Rep. Cory Gardner (R-CO) betrayed his generally conservative voting record in voting against a bill to stop President Obama from expanding the Deferred Action for Childhood Arrivals (DACA) program of unilateral amnesty, a move undoubtedly intended to protect his left flank in the competitive Senate race in which race he’s locked.
But now that the politics of immigration have shifted dramatically under his feet, the vote isn’t looking so smart. Case in point: arch-liberal Rep. Jared Polis (D-CO), who represents the second-most liberal district in the state, has been inundated by angry constituents over the issue during the August recess, according to Reuters.
Reuters’ Gabriel Debenedetti wrote:
From border states like Texas to less likely hot spots like Oregon, Colorado, and New York, Democratic and Republican lawmakers have heard a steady stream of questions and complaints from voters – most pushing for a crackdown on illegal immigration and some worried about what they see as Washington’s inaction.
Debenedetti specifically highlights Polis’s district, ranked by the Cook Political Report as 129th most liberal in America out of 435, suggesting that the swing voters Gardner was hoping to court may be looking for something else.
“We’ve had seven town halls, and immigration is the number one issue that comes up,” Polis said in an interview with Reuters.
Debenedetti wrote, citing a local news report, that one such Polis town hall “featured constituents shouting at Polis and each other, and applauding those who contradicted him, on a range of issues, most prominently immigration.”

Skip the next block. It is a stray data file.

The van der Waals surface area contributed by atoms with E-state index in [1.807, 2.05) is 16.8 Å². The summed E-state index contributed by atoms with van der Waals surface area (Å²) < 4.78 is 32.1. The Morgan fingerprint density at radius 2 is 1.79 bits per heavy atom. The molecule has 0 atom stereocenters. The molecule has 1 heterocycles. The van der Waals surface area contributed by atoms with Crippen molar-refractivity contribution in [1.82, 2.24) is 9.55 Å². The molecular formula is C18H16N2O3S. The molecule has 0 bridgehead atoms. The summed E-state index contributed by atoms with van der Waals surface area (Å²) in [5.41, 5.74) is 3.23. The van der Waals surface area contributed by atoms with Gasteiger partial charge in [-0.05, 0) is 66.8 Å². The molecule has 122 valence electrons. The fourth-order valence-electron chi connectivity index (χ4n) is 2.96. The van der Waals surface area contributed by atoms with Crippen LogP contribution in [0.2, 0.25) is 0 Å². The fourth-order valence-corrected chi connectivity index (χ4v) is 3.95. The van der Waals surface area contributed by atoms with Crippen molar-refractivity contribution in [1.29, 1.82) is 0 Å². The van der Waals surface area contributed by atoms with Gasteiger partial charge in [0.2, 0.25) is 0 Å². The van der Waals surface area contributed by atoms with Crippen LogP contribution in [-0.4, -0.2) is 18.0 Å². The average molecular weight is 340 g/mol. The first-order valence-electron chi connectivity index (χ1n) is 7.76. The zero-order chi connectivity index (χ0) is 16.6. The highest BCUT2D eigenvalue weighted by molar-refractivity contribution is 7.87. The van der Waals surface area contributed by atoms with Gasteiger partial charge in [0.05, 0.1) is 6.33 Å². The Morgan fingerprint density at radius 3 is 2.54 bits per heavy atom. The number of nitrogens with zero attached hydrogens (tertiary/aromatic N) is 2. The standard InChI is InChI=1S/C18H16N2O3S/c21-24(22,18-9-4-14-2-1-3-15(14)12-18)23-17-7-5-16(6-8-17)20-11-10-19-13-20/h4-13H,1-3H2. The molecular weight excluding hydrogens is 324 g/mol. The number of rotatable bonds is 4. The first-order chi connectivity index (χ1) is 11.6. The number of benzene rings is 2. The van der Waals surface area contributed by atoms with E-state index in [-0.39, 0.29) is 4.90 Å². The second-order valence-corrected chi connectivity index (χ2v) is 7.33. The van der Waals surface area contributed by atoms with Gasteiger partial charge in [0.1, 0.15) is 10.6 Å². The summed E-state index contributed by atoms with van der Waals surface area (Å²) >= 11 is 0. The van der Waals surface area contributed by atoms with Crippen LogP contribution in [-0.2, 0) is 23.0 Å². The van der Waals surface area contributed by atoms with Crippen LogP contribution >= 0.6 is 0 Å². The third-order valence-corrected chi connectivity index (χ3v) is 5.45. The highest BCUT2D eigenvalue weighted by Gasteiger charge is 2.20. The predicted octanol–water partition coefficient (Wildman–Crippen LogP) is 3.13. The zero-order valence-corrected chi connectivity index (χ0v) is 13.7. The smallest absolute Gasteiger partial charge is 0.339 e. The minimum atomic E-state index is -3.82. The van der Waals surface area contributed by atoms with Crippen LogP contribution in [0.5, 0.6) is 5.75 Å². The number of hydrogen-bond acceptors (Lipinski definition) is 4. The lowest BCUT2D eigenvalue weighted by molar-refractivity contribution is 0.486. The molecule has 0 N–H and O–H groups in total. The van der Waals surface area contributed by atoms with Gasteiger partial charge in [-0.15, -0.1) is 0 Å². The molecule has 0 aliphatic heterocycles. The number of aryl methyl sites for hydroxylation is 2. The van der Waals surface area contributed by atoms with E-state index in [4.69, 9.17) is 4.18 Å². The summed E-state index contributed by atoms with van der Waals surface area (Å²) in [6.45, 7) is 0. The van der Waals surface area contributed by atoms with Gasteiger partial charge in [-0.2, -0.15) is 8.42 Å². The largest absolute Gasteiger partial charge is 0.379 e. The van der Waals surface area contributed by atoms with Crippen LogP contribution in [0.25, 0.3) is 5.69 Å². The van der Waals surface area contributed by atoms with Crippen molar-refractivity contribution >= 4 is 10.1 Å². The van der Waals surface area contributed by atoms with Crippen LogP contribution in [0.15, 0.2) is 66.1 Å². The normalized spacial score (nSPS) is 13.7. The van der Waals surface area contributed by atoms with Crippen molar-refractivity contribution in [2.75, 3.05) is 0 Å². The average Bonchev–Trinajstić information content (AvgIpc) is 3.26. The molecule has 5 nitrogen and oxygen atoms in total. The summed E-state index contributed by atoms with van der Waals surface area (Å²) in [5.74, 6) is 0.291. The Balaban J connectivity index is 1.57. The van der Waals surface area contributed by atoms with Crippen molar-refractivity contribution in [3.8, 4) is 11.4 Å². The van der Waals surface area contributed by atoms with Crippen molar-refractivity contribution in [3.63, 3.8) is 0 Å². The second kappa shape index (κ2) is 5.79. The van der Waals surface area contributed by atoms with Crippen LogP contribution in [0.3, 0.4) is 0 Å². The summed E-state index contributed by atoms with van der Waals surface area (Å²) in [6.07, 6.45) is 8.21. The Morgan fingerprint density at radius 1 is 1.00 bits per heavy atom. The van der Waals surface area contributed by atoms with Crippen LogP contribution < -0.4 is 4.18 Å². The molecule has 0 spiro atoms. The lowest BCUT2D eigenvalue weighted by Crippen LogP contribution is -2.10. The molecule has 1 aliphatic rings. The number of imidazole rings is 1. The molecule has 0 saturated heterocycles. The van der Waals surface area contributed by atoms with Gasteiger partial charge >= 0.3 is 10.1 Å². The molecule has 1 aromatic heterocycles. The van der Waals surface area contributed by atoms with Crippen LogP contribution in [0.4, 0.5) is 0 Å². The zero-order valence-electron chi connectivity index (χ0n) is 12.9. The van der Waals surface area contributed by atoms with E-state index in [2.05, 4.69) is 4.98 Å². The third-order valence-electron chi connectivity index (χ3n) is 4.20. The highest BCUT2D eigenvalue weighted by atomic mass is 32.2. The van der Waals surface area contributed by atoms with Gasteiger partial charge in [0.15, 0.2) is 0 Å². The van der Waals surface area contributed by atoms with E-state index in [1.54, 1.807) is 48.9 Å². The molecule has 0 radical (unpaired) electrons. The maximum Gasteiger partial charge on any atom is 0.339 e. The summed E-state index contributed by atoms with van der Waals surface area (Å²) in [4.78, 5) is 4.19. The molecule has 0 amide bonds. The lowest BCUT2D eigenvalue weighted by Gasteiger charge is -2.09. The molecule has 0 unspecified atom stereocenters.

The Reuters report quotes powerful GOP members like National Republican Congressional Committee (NRCC) Chairman Rep. Greg Walden (R-OR) and House Financial Services Committee Chairman Rep. Jeb Hensarling (R-TX)–a potential successor to Speaker John Boehner–who have noted how powerful the immigration issue is, as well as the unpopularity of President Obama’s planned executive amnesty for millions of illegal aliens.
“The anger is palpable,” Hensarling told Reuters, adding that “there’s a lot of fear about that, about a president who has a pen and a phone, but doesn’t seem to have a copy of the Constitution.”
“I hear it everywhere I go,” Walden added about national anger at Obama’s immigration policies, saying also that “it’s morphed into something bigger than a debate over fixing our broken immigration system–it’s a piece of the overall sense that things are on the wrong track in this country.”
Gardner is one of a handful of Republicans outside the mainstream of the party who voted against a House bill that defunds DACA, blocking the President from continuing or expanding the executive amnesty program that has already legalized just under a million illegal alien minors. The House bill, which passed right before August recess after initial reluctance from House GOP leadership, blocks the President from using taxpayer money to continue or expand DACA to millions more illegal aliens under broader categories than just DREAMers, which is something Obama has said he is planning to do.
A handful of Democrats joined almost every Republican in Congress to vote for the bill when it came up that Friday night before the House broke for recess–after the House was held an extra day due to original disagreements among Republicans.
Gardner and 11 other Republicans–Reps. Mario Diaz-Balart (R-FL), Jeff Denham (R-CA), Adam Kinzinger (R-IL), David Reichert (R-WA), David Valadao (R-CA), Ileana Ros-Lehtinen (R-FL), Joe Heck (R-NV), Fred Upton (R-MI), Mark Amodei (R-NV), and Mike Coffman (R-CO)–joined almost every Democrat to vote against the measure, which passed the House 216-192.
Gardner’s vote on the crucial bill could undermine any would-be attacks on Democrats over the issue that are proving effective in New Hampshire and elsewhere.